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Education Secretary Nicky Morgan confirmed on 27 February that she will close a Christian school in Durham

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Figure Image
Nicky Morgan visiting a school in London with David Cameron | photo: Press Association Images

This was despite hearing numerous petitions from parents, pupils and teachers.

John Denning, the Chair of Governors of The Durham Free School (TDFS), received a letter from the Department for Education stating: ‘The Secretary of State has considered your representations. She has also taken into account representations made in letters and emails from parents and pupils of TDFS and others. Having considered all these representations carefully, the Secretary of State remains satisfied that it is appropriate to terminate the Funding Agreement.’

Wrong conclusion

However, what has not been covered in the media reporting of the story is the detail surrounding the OFSTED report. While Christian groups’ reporting has avoided a detailed analysis of the report which paints a picture of a school in dire straits, mainstream media have focused on the ‘Christian’ elements of the school, almost at times aligning it with the ‘Trojan Horse’ schools in Birmingham.

However, even a brief look at John Denning’s detailed comments on the OFST-ED report on TDFS website*, leaves one with the view that the conclusion drawn by Nicky Morgan is wrong and that perhaps she didn’t read this representation of Denning’s very thoroughly.

This was the first full OFSTED inspection that the school had undergone since its opening. It was a ‘no notice’ inspection authorised by Nicky Morgan due to the allegations of a ‘whistle blower’ (identified to the acting Head by the OFSTED team as being the former Principal). The nature of those allegations, which still remain unknown by the school leadership, appeared to leave the OFSTED team with the impression they would find examples of religious extremism present. (One such question which highlighted this was that the school was asked how it was informing pupils about female genital mutilation which, with regard to the social make up of this particular school, was not a priority, as there are no pupils at risk of this practice as part of the school community.)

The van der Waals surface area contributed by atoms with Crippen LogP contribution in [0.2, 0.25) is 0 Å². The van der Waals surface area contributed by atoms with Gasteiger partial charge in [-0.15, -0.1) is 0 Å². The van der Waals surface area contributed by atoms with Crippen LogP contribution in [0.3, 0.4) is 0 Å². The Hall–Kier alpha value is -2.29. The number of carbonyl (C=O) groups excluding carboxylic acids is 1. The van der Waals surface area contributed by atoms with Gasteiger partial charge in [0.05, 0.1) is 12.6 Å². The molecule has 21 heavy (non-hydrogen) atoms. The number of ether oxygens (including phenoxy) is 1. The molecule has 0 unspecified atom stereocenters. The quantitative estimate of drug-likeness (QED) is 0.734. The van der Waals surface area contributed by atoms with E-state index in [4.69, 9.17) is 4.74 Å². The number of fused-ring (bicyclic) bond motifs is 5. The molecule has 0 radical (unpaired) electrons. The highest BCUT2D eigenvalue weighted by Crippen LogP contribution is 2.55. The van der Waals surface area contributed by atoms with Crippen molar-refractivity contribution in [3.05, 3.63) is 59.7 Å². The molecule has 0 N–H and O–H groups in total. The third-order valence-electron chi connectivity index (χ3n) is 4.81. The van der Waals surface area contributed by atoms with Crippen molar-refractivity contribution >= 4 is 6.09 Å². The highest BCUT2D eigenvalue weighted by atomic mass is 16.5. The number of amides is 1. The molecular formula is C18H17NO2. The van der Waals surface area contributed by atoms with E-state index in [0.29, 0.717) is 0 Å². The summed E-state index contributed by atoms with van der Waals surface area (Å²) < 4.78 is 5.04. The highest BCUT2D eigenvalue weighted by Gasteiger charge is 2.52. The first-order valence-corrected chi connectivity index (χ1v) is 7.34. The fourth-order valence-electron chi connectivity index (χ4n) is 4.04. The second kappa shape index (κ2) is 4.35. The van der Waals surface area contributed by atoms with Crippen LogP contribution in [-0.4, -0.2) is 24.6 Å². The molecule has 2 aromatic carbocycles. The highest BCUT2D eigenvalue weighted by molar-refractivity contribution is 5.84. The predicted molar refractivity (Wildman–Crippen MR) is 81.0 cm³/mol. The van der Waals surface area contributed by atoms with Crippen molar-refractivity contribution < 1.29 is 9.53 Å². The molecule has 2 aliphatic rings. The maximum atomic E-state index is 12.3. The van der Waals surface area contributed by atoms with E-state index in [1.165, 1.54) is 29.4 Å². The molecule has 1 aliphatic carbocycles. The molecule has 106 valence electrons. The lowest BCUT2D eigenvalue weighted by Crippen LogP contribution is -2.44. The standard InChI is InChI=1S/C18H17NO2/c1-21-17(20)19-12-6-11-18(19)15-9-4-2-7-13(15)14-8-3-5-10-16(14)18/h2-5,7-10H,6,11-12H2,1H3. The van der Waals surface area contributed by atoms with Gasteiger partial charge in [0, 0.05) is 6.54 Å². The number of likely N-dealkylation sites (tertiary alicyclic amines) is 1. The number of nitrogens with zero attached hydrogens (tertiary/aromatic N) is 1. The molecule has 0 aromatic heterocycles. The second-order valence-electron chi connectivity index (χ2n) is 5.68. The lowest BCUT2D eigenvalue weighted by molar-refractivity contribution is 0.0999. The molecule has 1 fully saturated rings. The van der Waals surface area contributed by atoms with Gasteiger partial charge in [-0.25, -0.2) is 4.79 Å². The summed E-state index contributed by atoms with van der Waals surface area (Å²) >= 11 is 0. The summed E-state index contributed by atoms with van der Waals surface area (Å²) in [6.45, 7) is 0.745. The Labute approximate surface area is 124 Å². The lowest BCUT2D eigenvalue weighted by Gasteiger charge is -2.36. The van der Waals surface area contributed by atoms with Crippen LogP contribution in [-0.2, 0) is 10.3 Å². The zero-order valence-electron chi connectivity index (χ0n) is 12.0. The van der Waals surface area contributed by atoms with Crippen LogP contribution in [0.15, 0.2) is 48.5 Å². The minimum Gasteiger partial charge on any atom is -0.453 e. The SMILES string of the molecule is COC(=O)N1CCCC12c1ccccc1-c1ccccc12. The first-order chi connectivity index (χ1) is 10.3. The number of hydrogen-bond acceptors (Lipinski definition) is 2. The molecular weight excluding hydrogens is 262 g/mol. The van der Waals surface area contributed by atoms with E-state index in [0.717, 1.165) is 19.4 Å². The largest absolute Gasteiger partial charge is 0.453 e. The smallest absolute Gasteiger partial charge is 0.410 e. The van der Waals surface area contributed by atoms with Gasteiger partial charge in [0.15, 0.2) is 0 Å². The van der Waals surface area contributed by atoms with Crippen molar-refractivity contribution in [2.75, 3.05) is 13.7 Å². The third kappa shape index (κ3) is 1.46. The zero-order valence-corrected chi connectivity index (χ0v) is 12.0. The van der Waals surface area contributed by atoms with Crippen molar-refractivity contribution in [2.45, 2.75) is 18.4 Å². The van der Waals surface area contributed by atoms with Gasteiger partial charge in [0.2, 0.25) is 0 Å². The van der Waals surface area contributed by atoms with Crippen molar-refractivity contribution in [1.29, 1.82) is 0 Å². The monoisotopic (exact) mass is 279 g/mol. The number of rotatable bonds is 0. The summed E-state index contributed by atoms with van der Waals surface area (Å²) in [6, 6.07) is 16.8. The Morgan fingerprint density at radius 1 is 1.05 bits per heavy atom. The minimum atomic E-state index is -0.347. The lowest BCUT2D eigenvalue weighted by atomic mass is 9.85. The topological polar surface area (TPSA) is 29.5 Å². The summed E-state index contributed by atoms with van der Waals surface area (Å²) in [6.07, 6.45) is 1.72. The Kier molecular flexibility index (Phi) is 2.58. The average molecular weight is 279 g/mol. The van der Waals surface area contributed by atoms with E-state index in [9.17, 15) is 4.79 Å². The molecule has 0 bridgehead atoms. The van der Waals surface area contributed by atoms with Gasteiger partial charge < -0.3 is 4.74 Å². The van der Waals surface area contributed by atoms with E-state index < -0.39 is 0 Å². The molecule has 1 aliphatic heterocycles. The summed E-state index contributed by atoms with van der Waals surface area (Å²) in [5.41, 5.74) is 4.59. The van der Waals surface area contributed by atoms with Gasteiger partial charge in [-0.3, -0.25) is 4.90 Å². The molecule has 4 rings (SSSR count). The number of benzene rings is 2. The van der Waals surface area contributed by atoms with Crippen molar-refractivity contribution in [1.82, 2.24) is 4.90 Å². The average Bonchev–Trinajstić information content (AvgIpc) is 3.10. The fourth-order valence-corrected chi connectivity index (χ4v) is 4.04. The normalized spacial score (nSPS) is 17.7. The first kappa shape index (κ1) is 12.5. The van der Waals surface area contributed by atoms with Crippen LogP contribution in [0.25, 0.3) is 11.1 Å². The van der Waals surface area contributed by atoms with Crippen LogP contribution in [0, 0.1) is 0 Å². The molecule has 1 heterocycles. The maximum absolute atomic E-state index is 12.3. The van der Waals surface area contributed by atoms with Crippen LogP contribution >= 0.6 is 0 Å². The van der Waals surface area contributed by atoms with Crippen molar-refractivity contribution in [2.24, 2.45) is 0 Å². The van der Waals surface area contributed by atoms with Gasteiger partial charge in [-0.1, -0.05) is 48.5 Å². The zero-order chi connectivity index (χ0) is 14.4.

Inspectors prejudiced?

The inspectors may have also been prejudiced by an Education Funding Agency visit in the weeks leading up to the OFSTED inspection. Not only has TDFS never received a report from this visit, but they also questioned the competency of the people making that visit and their conduct during the visit. Denning fears that the OFSTED team may have been prejudicially influenced by the undisclosed results of this visit, and the undisclosed allegations by the ‘whistle blower’.

The nature of the questions the pupils were asked regarding sex and relationships has been widely covered (see en February, March). Some of this questioning took place in a room with one pupil and one inspector, and others after the formal student panel meeting was disbanding: this is of great concern from a procedural perspective. OFSTED claimed they ‘fully investigated’ these allegations by speaking to the inspectors involved. The question must be asked as to how ‘full’ an investigation this is, and it would be laughable was it not so serious. Who would want their child in a room, alone, being asked by a stranger ‘are you a virgin’ and then find the allegation was swept away without any evidence beyond the accused being spoken to. If such a serious allegation is so poorly investigated by OFSTED, then what trust can TDFS, or any school, have in any other judgment of OFSTED?

‘It wouldn’t take much’

There are numerous criticisms of the school in the report. Almost to the last, each of these was being addressed, or was in the management plan and future staff training to be addressed by the new management team.

Indeed, even the OFSTED team said that it ‘wouldn’t take much to turn the school around’ by the management team that OFSTED stated ‘were developing a clearer vision for the school’s future’.

Lawyers acting for The Durham Free School have already challenged the legality of Morgan’s announced withdrawal of funding from the school, saying that she had a ‘closed mind’ on the matter. The school submitted an 18-page legal challenge to the Department for Education stating that Morgan has prejudged the case. The challenge stated: ‘Our client has no confidence in your ability to make a fair, proportionate and lawful final decision in relation to the future of the school since you are not open to any representations.’

Parents and pupils who petitioned as to why the school should remain open must be devastated by the Secretary of State’s decision to close the school. From the outside, it seems that TDFS has received unfair treatment. From inside the school, it must be heart breaking.